The Law Now Protects Juvenile Offenders Instead of Juvenile Victims

How many times of you heard on the news about some underage teens beating, molesting, robbing, raping and murdering someone and basically getting off with no more than a slap on the wrist? If they are convicted, chances are the worse that will happen to them is that they are placed in juvenile detention until they turn 18 or possibly 21. Then, in most cases, they are released back out into the public, regardless of how cruel and vicious their crimes were.

I know of one parent who had a 17-year-old son who was caught physically assaulting and robbing another teen. When the mother confronted him, he shrugged the whole thing off telling her that it was no big deal since the worse that could happen to him was spending only 1 year in juvy and then he’s free.

But what about the victim? What does the law really do to help a young victim recover physically and emotionally?

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Consider what happened recently at Alief Middle School, in Houston. On May 5, three boys grabbed a girl and shoved her into the boy’s bathroom. Two of the boys’ gang raped the girl while the third boy took photos and video with his cell phone. Allegedly, a fourth boy was also in the bathroom and watched the entire incident.

To start with, a month after the rape, no charges have yet been filed against any of the boys. After the girl reported the rape, the school claims they launched an investigation. They say the three boys were removed from the school and their cell phones were confiscated, but one month later, police have yet to file any charges. The school claims they will prosecute to the fullest letter of the law, but that has yet to happen and they’ve said nothing about the welfare of the girl.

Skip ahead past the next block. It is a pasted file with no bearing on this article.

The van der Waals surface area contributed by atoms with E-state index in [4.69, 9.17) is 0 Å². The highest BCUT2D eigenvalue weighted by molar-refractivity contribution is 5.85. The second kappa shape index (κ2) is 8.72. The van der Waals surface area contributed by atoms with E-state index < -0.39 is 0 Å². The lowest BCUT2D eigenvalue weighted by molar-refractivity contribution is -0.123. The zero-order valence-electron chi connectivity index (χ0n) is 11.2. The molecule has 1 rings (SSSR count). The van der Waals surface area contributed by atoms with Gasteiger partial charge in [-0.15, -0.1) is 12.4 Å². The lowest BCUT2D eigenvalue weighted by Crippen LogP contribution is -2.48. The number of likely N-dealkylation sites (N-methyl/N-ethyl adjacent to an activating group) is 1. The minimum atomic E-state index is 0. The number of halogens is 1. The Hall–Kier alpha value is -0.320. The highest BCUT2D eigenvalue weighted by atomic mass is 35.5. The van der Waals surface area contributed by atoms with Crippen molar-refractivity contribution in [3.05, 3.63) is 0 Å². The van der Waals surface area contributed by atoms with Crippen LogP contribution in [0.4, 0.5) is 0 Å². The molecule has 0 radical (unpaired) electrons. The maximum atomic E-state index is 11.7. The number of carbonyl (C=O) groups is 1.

Parents of students at the school are outraged because they were not notified about the incident or the danger on the campus until a month after the rape. Can you imagine being the parent of a girl attending that middle school and finding out that a month earlier a girl of your daughter’s age was gang raped on campus?

Adam Selph, a parent told the local media:

“It’s crazy. It’s just unbelievable.”

“As a parent of a young child, I mean, it could be anyone’s child in there. If it could happen to one child, it could happen to mine, and I want to know what’s going on. I want to be informed.”

Other comments included:

“Unfortunately, given their ages, this won’t amount to much because we cannot be too hard on our young thugs. After all, tough punishment might make them feel bad. The victim on the other hand, will live with this the rest of her life and will never be the same again.”

“…(I)n our ‘no fault, no responsibility, blame everyone but the thug’ society the fullest extent of the law won’t amount to much. [School officials have] an impossible job trying to do what is right in a society that just will not stand for holding someone responsible.”

“That’s what happens when you let the internet raise your kids.”

“What doofus thought the best way to handle it was to write a letter?”

“Another example of the decline and fall of today’s youth.”